(b Brigham City, Utah, 9 May (some sources 6 May) 1909; d California, 9 Oct. 1984)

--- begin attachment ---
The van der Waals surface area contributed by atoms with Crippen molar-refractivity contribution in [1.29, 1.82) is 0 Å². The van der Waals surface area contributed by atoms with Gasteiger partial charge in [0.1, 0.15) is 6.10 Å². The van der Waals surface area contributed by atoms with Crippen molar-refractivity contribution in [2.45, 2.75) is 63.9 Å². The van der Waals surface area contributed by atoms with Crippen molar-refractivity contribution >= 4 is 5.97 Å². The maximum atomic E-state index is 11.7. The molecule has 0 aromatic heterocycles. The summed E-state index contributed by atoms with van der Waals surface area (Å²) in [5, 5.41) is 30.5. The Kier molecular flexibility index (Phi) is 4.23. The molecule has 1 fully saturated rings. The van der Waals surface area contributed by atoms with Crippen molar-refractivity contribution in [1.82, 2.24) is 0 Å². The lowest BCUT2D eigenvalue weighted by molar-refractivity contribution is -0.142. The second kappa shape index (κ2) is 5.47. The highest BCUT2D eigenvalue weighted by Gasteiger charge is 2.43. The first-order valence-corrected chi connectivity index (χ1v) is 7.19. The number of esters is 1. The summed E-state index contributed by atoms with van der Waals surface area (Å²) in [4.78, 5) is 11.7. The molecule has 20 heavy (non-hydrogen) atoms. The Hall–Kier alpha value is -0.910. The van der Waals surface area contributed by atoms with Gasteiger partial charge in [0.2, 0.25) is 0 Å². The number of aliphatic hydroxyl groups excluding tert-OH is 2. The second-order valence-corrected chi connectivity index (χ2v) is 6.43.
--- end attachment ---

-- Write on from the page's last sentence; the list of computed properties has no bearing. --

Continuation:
US dancer, choreographer, and ballet director. The youngest of the three dancing Christensen brothers. Like his siblings he trained with his uncle Lars Peter Christensen in Salt Lake City and continued his studies with Stefano Mascagno and L. Albertieri in New York and at Balanchine's School of American Ballet. After touring the vaudeville circuit with his brothers, he joined the American Ballet in 1936, becoming one of the most important of the early Balanchine dancers. In 1937 he was Balanchine's first American Apollo, which prompted Kirstein to write of his ‘suave and monumental elegance’ in the role. Tall, blond, and handsome, and possessed of a strong technique, he was America's first danseur noble of the 20th century. As a choreographer, he distinguished himself from the start by making works on American themes with Pocahontas (mus. E. Carter, 1936) and Filling Station (mus. V. Thomson, 1938), both for Ballet Caravan. In 1946 he joined the faculty of the School of American Ballet, and also became ballet master of Ballet Society and later New York City Ballet. In 1951 he moved to California to take over direction of the San Francisco Ballet from his brother Willam. He choreographed over 70 ballets and operas for San Francisco, including Con amore (mus. Rossini, 1953), Nutcracker (1954), Beauty and the Beast (mus. Tchaikovsky, 1958), Divertissement d'Auber (1959), Jest of Cards (mus. Krenek, 1962), and Life: A Do It Yourself Disaster (‘A Pop Art Ballet’, mus. Ives, 1965).